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Coffee with whitener edit
In many English-speaking countries, "white coffee" is used to refer to regular black coffee that has had milk, cream or some other "whitener" added to it, though the term is almost entirely unheard of in the US, where the same beverage might be called "coffee light" in the New York City area, "light coffee", "coffee with milk," or "regular coffee" in New England and New York City.[failed verification][circular reference]Cream varieties, often called "creamers" in the US, can be made of dairy milk, corn syrup derivatives, soy, or nut products. Sweeteners used include cane sugar, honey, or artificial ingredients.
White coffee should be distinguished from café au lait, in that white coffee uses chilled or room-temperature milk or other whitener, while café au lait uses heated or steamed milk.
Other coffee drinks edit
In Malaysia, the original white coffee started in the Old Town of Ipoh and was a drink made from beans roasted in margarine, ground, brewed and served with sweetened condensed milk. Ipoh Oldtown White Coffee continues to be popular throughout the country.
Overseas visitors finding the margarine-roasted coffee beans unorthodox (due to their slight caramelized flavor) are often misled into believing that there is a type of coffee bean endemic to Malaysia called the "white coffee bean". The beans used are invariably imported beans roasted to a light color.
Local coffee manufacturers now mix instant coffee powder with non-dairy creamer or whitener and sugar, and market the 3-in-1 mixture as white coffee as well. The mixture is preferred by Malaysians at home or in the office as a convenient easy-to-prepare coffee drink. The advisability, however, of consuming instant coffee mixed with non-dairy creamer and sugar daily is slowly coming into question, with some manufacturers now taking the sugar out of the mixture, and marketing the 2-in-1 mixture as sugar-free white coffee.
In Indonesia, the term white coffee or kopi putih refers to coffee beans which are roasted less than regular coffee beans. The shorter and lower heat roasting yields lighter-colored coffee beans, called biji kopi putih or white coffee beans. The white coffee beans are harder and different in taste than regular coffee beans. White coffee has a savory and mild taste compared to its regular counterpart. Due to its shorter roasting time, white coffee has a higher concentration of caffeine.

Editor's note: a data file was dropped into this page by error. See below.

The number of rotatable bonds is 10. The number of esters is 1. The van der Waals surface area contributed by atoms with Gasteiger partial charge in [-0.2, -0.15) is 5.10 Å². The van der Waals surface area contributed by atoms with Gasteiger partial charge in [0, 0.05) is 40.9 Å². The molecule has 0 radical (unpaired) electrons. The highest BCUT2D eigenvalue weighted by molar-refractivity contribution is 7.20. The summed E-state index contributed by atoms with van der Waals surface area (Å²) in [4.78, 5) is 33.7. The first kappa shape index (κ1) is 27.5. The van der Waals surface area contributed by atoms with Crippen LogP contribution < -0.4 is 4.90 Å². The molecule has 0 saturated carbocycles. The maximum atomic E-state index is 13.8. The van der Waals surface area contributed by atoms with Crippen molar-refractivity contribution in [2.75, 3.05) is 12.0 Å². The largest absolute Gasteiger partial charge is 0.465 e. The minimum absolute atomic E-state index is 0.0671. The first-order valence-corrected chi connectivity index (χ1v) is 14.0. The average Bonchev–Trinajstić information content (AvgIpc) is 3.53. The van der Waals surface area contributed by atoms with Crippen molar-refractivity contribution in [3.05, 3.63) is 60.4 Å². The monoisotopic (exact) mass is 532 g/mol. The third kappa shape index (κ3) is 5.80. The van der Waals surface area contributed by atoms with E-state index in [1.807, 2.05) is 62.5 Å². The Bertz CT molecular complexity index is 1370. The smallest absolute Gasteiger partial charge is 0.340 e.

Jordan and Lebanon edit
Jordanian and Lebanese white coffee "qahwah bayda" (قهوة بيضاء) is a caffeine-free drink made from water, orange blossom water, and sweetened with sugar if desired, or rose water. Although not the most common substitute for coffee it is occasionally served in lieu of coffee (Turkish coffee). Ahweh bayda is traditionally thought to have a soothing effect when taken.
United States edit
In the United States, white coffee may also refer to coffee beans which have been roasted to a yellow roast level. When prepared as espresso these beans produce a thin yellow brew, with a high acidic note. There is a debate about whether white coffee is more highly caffeinated than darker roasted coffee. In fact, the sublimation point of caffeine is 352 °F (178 °C), about one hundred degrees lower than the typical very dark roast. Coffee beans can catch fire at temperatures higher than 500 °F (260 °C). White coffee is generally used only for making espresso drinks, not simple brewed coffee. With shorter roasting times, natural sugars are not caramelized within the coffee beans, making the coffee less bitter. The flavor of white coffee is frequently described as nutlike, with pronounced acidity. White coffee is usually purchased pre-ground due to the fact that the beans are harder than regular coffee, making it difficult to grind, even using a commercial grinder. For this reason, white coffee usually pours fast when using a commercial espresso machine. It is common for baristas to use the second pour rather than the first because it is believed to have more caffeine and a smoother flavor.
There is also a form of white coffee, native to Yemen, which refers to the ground shell of the coffee bean. This form of coffee earns its name from its color, and is brewed in the same manner as regular coffee, only with some spices added.
The name kopitiam symbolizes Singapore's multilingual culture: "kopi" is Malay for coffee, while "tiam" is Hokkien (or Fukienese) for shop. Kopitiams are mainly open-air gatherings, with a few of food vendors on the first floor of the ubiquitous government-built housing complexes that span entire blocks. The basic kopi that results is a cup of thick coffee that has been squeezed through a cloth sock several inches long and is packed with tablespoons of sugar and sweet condensed milk.
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